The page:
The Potential Cost of Innovation

With data breaches making news headlines every day, scrutinizing the security of digital operations is more critical than ever before, especially for the key data held by U.S. DoD contractors. These contractors are global and have been preparing for the release of the Cyber-security Maturity Model Certification 2.0 (CMMC) requirement. CMMC will require a third-party independent assessment to confirm compliance with NIST SP 800-171 for all contractors processing, storing, or transmitting CUI. The data contractors need to protect may be a blueprint, a detailed description of a component, or data that can be fed directly to a CNC machine. However, when the digital component is an exact copy, as they must be for a digital twin, the stakes are significantly higher. Now sensitive data has interfaces and interactions with the real world and other systems.

In this web of digital interconnectivity, it’s essential to consider the route any piece of data takes from the physical to the digital world and back. This is crucial as the more ‘touchpoints’ a digital twin has, the higher the likelihood of a security breach or data corruption issues. For instance, a temperature sensor gathering information on a factory floor could lead data through a series of processes before it is integrated into the digital twin. Each of these processes must be secure and costs associated with these security measures must be considered from the outset.

The potential rewards of digital twinning are significant, but so are the risks. Organizations currently executing digital twinning projects should be compliant with NIST SP 800-171 today. The AI/ML platforms they are using should also be compliant. NIST SP 800-171 is effectively a set of cybersecurity requirements that are designed to safeguard CUI that is stored or managed within the information sharing networks owned and operated by government contractors and subcontractors. The standard outlines specific practices and procedures contractors must adhere to when their networks store or process CUI.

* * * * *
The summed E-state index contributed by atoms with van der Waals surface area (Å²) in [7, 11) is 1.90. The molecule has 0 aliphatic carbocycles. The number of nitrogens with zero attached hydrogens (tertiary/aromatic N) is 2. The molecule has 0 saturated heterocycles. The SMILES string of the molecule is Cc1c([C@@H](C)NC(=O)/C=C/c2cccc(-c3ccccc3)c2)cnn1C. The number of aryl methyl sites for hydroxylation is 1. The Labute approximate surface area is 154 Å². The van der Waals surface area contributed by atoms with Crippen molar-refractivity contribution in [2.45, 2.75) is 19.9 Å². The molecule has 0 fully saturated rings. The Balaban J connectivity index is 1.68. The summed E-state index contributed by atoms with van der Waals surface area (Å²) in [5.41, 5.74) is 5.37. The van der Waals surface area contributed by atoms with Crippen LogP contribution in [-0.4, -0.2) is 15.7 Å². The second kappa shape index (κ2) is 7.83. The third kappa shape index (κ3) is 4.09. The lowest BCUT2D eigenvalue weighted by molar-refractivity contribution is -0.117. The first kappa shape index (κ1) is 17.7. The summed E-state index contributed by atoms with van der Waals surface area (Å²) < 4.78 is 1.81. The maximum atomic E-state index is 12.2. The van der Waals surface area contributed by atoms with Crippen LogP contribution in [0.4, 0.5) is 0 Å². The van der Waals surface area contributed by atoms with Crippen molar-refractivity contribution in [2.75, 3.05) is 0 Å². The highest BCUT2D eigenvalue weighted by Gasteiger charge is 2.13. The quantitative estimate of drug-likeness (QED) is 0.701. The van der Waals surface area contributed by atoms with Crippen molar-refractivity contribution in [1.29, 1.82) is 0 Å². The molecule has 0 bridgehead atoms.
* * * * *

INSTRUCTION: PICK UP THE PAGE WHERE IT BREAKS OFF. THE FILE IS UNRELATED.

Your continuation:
Considerations for all systems/platforms should include but are not limited to:

  • How will the client disseminate the information the contractor required to build the digital twin?

  • How will the contractor securely process and store that data?

  • Who can access the data? In the case of a digital twin project, potential human involvement extends beyond the contractor to a sub-contractor or vendor who handles the AI environment.

  • Who controls the data?

  • Where is the data processed and stored?

  • Who has access to the AI environment for review and testing?

  • What happens to the CUI once the digital twin has served its purpose and testing terminates?

Organizations must weigh the benefits against the costs and risks. The benefits can be substantial, from improving operational efficiencies to providing a platform for innovation, but these are only happily-ever-after’s if they are built on a solid, secure foundation.

The Global Mosaic of Data

In a globalized economy, digital twin data may traverse international borders multiple times a day. This creates a complex patchwork of different regulations and laws, in particular the U.S. International Traffic in Arms Regulation (ITAR). Data isolation laws in various countries further complicate matters, potentially fragmenting the integrity of a digital twin. All robust cybersecurity standards and guidelines must apply to digital twinning along with products and specifications that traditionally have fallen into the CUI category.

A Framework for the Farsighted

Creating a digital twin is not just a technical feat; it is a strategic imperative that touches every facet of modern business. From security to sovereignty and from trust to ethics, the decisions made today about digital twin architecture will reverberate long into the future. Organizations must adopt a farsighted approach to digital twinning, one that is as much about the long-term viability of the technology as it is about the short-term benefits, and balanced against the cybersecurity risks it brings.

This article was written by Robert McVay, Senior Consultant, Information Security Services, Smithers (Akron, OH). For more information, visit here .